The Living God

From the Catechism of the Catholic Church, Simplified

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The God of History (205)

God identified himself to Moses as the God who guided the Patriarchs (Abraham, Isaac, and Jacob). God keeps his promises that he would act within human history.

The Mysterious Name (206-207)

Moses said, "If the people of Israel ask me ‘What is his name?' what shall I say to them?" God said to Moses, "I AM WHO AM" and "Say to this people of Israel, ‘I Am has sent me to you'" (Ex 3:13-15). Although clearly revealed, this name shows that God is hidden yet always close to men. His name shows faithfulness because he was there in the past (the God of your fathers) and he will always be there. "I will be with you" (Ex 3:6, 12).

Awe and Respect (208-209)

In God's mysterious presence, Moses saw his own insignificance. Others, like Isaiah ("Woe is me! I am lost" - Isa 6:5) and Peter ("Depart from me, O Lord, I am a sinful man" - Lk 5:8) had the same experience of awe in God's presence.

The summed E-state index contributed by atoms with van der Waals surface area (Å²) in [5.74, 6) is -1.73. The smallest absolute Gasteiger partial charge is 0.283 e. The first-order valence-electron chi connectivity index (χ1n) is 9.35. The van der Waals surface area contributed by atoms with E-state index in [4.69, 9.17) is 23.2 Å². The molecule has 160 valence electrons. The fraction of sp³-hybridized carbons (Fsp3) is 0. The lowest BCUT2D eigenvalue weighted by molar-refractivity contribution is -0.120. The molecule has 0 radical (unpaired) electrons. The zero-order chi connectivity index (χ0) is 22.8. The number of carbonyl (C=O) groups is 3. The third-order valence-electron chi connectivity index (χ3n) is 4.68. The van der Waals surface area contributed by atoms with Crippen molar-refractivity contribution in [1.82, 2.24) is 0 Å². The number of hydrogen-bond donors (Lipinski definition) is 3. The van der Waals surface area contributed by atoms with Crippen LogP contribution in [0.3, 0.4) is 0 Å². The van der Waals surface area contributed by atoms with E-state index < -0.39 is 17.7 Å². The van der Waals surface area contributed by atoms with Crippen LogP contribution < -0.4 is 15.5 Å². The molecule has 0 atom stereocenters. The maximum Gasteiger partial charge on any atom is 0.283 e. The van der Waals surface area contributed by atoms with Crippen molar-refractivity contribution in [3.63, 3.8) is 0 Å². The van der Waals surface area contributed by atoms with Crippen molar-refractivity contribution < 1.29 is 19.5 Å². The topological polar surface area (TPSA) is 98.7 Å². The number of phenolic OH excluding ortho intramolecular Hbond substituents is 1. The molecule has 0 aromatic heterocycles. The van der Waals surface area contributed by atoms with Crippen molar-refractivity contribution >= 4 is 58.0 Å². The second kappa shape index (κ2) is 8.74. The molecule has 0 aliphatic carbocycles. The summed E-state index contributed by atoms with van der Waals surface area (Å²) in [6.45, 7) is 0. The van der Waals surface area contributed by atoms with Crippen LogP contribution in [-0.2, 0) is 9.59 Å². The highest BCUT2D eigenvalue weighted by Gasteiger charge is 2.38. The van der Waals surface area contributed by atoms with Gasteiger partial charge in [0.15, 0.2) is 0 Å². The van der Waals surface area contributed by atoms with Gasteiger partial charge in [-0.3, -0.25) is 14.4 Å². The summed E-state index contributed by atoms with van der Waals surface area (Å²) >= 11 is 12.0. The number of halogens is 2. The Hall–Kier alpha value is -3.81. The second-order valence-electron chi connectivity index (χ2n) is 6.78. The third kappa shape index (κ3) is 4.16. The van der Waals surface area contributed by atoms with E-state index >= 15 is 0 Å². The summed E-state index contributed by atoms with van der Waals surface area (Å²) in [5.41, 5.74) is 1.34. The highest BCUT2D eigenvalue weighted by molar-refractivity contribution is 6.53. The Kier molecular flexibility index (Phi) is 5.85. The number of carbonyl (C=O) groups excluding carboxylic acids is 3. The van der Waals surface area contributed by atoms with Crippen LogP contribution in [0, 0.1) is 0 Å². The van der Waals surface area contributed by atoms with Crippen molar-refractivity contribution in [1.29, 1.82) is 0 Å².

Out of respect, Israel did not pronounce the word "Yahweh" but used instead "Adonai" meaning "Lord." Christians used this word "Lord" to affirm Jesus' divinity. "Jesus Christ is Lord" (Phil 2:11).

God - Forgiving and Merciful (210-211)

After Israel sinned, God agreed to remain with them (Ex 32-33). He even showed that he was a forgiving God, "a God merciful and gracious" (Ex 34:6). God's name "I Am" shows his faithfulness. By sending his Son, God is "rich in mercy" (Eph 2:4). Jesus had the same divine name: "Then you will realize that ‘I Am'" (Jn 8:28).

No Beginning or End (212-213)

Over the centuries, Israel realized that God had no end: "Your years have no end" (Ps 102:26-27). James writes that in the Father, there is "no variation or shadow due to change" (1:17). "I am" means that God alone "is." He has no beginning and no end and from him all creatures receive their existence.

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